So it’s 9:45, the baseball game hasn’t even started yet due to thundershowers, and I guess I’m in for the long haul.  Time to write up the first film of our (somewhat belated) BBQ from Saturday, 1969’s Butch Cassidy and the Sundance Kid, directed by George Roy Hill.  Hill apparently really enjoyed the experience, because he went on to direct Redford and Newman together again only four years later in The Sting – but this recap is about Butch Cassidy.

Look at that meme back there!

If you’re like me, and you probably aren’t (because let’s be honest, who is?), then somehow you never actually got around to seeing Butch Cassidy and the Sundance Kid until last Saturday only a few days after first seeing Bonnie and Clyde.  That’s pretty much the ultimate double-header of 1960s lovable buddy outlaw films (and apparently Warren Beatty was offered a lead in this film and turned it down to avoid the typecast).  Frankly, neither film was what I would call amazing, but Butch Cassidy was probably the better film.

Plotwise, the movie really isn’t that special, honestly.  There’s an opening scene, shot in sepiatone, introducing our characters via a Wild West card game in which Sundance was suspected of cheating (he insisted he wasn’t).  After the opener, our title duo returns to Hole-In-The-Wall Wyoming, where due to their prolonged absences Harvey Logan has taken over as the new leader of the Hole-In-The-Wall gang.  Butch defeats Logan in a no-holds-barred knife fight (by kicking him in the family jewels) and re-takes control of the gang, but makes the mistake of taking over Logan’s ill-starred plan of robbing the Union Pacific Overland Flyer on both it’s outbound and return route.

I thought plastics were supposed to be the next big thing?

The first robbery goes fairly smoothly, and while Butch is getting his brothel on in town, Sundance sneaks out to his best girl Etta Place’s place.  Butch eventually catches up and gives Etta a handlebar ride on his newfangled bicycle, but eventually it’s time to rob that train again.

High-stakes training for the 110M hurdles

In principle, the idea was that they wouldn’t be expecting a second stick-up, but in fact Union Pacific was right on top of it, and had the Overland Flyer followed by a posse including intrepid lawman Joe Lefors and master tracker Lord Baltimore (a strange name for a Native American, but who’s counting?)  The gang splits up, but the posse continues to follow Butch and Sundance over untrackable territory, leaving them to continually exclaim “Who are these guys?” (“If you missed it don’t worry, they’ll say the line again and again and again”)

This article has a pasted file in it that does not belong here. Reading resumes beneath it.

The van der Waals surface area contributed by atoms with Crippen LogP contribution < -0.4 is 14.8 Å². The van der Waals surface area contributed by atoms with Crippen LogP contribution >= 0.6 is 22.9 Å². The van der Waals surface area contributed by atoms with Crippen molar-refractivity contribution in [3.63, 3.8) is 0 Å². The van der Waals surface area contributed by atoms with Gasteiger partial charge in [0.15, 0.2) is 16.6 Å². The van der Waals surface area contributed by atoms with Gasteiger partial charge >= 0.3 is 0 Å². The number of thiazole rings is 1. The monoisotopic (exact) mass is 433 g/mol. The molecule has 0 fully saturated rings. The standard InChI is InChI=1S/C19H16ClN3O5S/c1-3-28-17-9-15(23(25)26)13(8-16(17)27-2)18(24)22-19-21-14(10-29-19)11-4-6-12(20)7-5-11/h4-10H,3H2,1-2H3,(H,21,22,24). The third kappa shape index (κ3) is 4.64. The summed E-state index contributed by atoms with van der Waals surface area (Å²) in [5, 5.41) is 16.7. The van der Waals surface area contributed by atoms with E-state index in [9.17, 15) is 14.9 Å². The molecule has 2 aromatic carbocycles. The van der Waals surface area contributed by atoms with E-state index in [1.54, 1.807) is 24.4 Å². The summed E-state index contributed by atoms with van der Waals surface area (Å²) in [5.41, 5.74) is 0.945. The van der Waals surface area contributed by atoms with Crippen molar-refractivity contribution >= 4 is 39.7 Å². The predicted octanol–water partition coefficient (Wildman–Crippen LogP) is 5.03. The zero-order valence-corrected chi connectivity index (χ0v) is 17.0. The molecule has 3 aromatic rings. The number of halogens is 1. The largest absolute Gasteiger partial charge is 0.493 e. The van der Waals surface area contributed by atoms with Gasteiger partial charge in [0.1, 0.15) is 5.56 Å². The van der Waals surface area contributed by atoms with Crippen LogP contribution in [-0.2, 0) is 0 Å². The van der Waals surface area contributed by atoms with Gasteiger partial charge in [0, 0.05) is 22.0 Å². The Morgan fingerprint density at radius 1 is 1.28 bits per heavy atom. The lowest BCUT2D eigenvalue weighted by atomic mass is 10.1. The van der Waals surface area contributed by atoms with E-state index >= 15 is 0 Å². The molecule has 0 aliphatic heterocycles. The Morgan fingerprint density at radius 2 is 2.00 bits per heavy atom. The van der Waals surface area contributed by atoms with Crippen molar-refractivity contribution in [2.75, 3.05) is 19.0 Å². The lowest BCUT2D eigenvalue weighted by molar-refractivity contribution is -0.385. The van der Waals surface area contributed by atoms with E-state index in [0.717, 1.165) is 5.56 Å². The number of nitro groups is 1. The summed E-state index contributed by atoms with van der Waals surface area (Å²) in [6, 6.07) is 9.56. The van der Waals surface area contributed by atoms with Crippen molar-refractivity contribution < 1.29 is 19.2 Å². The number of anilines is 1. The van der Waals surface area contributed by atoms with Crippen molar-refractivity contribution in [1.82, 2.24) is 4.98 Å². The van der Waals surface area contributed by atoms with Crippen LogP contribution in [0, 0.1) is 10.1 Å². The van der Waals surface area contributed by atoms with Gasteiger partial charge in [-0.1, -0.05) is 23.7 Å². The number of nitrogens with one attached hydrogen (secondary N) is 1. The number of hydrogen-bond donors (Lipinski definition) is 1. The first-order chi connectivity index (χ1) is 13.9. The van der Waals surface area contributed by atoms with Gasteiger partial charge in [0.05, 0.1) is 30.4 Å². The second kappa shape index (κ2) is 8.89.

Little known fact: This cliff is known as “The Record Machine”

Finally the chase through the west leads our duo to a cliff overlooking a river, and lacking any other option, Butch suggests they jump.  Sundance refuses, finally admitting that he doesn’t know how to swim.  “Are you crazy?  The fall will probably kill you!” Butch argues, and that’s good enough.  They jump, they live, they body surf some class-3s, and eventually they make their way back to Etta’s place, where they finally commit to Butch’s long-neglected plan of going to Bolivia.  Lots of mining in Bolivia, see?  Lots of payroll to steal.  They decide to bring Etta along because she speaks some Spanish and because the authorities won’t be looking for two guys, a girl, AND a pizza place, and they head to New York where they catch a steamer for South America.

You never get a second chance to make a first impression

So this is Bolivia.  It’s not exactly the richest place in the world, but if you can read through a Spanish script, you can probably rob a bank here just as well as you can back home.  After a while our heroes become known as The Yankee Bandidos, but seeing a man wearing the trademark hat associated with Joe Lefors is enough to briefly scare them straight.  They take on a job protecting a mining company’s payroll – which gets held up on the very first day.  They recover the money (killing their first victims in the film, and allegedly the first ever murder for Butch) and decide that going straight isn’t for them.  At this Etta decides to return to the U.S., having already said that she would follow them anywhere, but not to ask her to be there when they died.  Foreshadowing.

Livin’ On A Prayer?  Your love is like bad medicine?  Wanted: Dead or Alive?  I just KNOW there’s a Bon Jovi song in here somehwhere…

Finally the law (but NOT Joe Lefors) catches up with them when they ride into a town with a burro whose brand indicates it was part of one of their thefts.  They are ambushed by a large contingent of the Bolivian Army, and after having both been wounded and Butch characteristically making plans to go to Australia once they make it out, they emerge from teh building they are hiding in and the film goes freeze frame right before they go down in a blaze of glory.  The end.

So, yeah, the plot isn’t so great.  Dudes are robbers, dudes run away from posse, dudes go to Bolivia to rob some more, dudes get shot by Bolivian Army.  That’s about it.  The charm to this movie comes from the actors and the sarcastic one-liners.  The screenplay was written by William Goldman, who is responsible for both the novel and the screenplay for The Princess Bride, so that makes some sense.  (Also in Goldman’s bag: All The President’s Men, The Stepford Wives, Marathon Man, Misery, The Ghost and the Darkness, Fierce Creatures…)  So it’s basically a superficially simple movie that’s just a lot of fun to watch.  There’s a shortage of perfect screenplays in this world, it would be a shame to disrespect this one.